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Transnational (Counter) Topographies


p. 449), there is no clear evidence of the emancipatory power of transnational identities in destabilising the gender norms and forms of the nation state.

New Spaces?

A scepticism about the demise of nationalism can be held in tension with optimism about the potential for new spaces and new social identities. Rather than looking for such spaces and identities primarily in mobilitya type of detachment from placeor new scales beyond the nation, they might be conceived through the new ways that places are put into relation through transnationalism. As Mahler (1999, p. 712) notes, transnational processes may produce new spaces, but this does not mean that actors within these spaces are set completely loose from their social moorings. The tether [including that of place] may be loosened, redirected, and perhaps frayed but not lost into an imaginary third space. Mahler comes to this point through her close study of transnational couriers, who travel at least monthly between El Salvador and New York, delivering goods, remittances, letters and news. Carrying large sums of money can be a risky business, and thus Mahler was rst surprised to learn that roughly half of the couriers are women. Mahler understands the success of (mostly older) women couriers in terms of traditional gendered norms: older women have established relations of trust through extensive social networks of kin and friends, and can rely on the former for both male protection and assistance to cover familial responsibilities when they are away. The courier women simultaneously enact and transgress gender roles, and their transnationalism works throughnot over or apart fromlocally embedded social relations. Social transformations also happen in particular places, though it may be transnational movement across places that enables them. Gibson et al. (2001) discuss the ways that Filipina domestic workers in Hong Kong have worked to transform their situations in both Hong Kong and the Philippines by drawing resources from their experiences in each. Through the Regeneration Program of the Asian Migrant Centre in Hong Kong, domestic workers are pooling their savings earned in Hong Kong to invest in collectively owned cooperatives in the Philippines. Gibson et al. interpret this as a transition from a slave class (domestic worker) to a communal class position. Though the womens activities have the objective of extending their economic rights in all parts of their lives, they do so within the particularity of their class position in each context. As they acquire new skills in their entrepreneurial business venture, the women also develop resources to ght for their rights as domestic workers in Hong Kong. At the same time, their understanding of their work experience in Hong Kong is used to build social values beyond prot maximising into their business ventures in the Philippines. The particularity of the struggles in Hong Kong and the Philippines cannot be attened and blurred, but they certainly alter each other in meaningful ways.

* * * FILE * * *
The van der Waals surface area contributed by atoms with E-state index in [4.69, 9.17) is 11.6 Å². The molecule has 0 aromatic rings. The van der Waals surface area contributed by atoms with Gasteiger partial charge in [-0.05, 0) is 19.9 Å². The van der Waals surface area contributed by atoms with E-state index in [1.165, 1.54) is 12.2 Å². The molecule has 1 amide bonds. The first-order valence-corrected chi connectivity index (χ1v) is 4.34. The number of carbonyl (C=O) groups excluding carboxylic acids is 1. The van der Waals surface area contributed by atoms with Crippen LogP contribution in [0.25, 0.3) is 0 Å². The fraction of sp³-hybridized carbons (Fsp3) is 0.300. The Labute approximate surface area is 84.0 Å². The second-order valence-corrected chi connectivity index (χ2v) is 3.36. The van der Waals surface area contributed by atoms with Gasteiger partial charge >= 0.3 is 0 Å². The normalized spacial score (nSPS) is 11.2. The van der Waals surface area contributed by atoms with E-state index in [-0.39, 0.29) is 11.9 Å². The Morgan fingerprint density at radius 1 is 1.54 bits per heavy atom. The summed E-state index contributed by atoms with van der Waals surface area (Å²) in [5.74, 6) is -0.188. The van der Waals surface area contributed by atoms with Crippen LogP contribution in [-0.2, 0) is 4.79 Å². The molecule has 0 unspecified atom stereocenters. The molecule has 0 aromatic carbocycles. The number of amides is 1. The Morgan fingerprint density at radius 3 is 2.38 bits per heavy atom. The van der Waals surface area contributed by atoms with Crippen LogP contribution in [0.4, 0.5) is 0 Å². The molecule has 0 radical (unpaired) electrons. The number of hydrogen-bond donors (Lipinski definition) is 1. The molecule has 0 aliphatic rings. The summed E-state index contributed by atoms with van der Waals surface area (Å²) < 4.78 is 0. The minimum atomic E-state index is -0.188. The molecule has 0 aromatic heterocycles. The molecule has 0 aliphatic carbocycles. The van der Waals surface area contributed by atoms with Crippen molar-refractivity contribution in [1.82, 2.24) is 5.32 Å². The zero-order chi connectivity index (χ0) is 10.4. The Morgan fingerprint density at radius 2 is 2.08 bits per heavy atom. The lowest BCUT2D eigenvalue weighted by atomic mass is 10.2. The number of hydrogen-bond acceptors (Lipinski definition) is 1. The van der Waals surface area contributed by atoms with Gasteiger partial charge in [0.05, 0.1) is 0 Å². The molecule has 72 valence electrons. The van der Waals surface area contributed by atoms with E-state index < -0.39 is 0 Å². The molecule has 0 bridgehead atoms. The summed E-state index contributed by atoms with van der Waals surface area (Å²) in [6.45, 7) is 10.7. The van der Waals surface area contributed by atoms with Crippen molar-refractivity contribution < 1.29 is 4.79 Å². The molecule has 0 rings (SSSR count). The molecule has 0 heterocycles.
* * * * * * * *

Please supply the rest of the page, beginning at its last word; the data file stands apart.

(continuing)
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Transnational Feminist Politics

The necessity of paying close attention to the specicity of place and context, whilst building connections across struggles in different places, lies at the heart of transnational feminist politics (Grewal & Kaplan, 1994; Hyndman, 1998; Katz, 2001). Katz invites feminists to construct counter topographies, a metaphor that suggests tracing lines across places to show how they are connected by the same processes, and simultaneously embedding these processes within the specics of fully contextualised, three-dimensional places. She hopes that this metaphor will inspire a different kind of politics, one that is


G. Pratt & B. Yeoh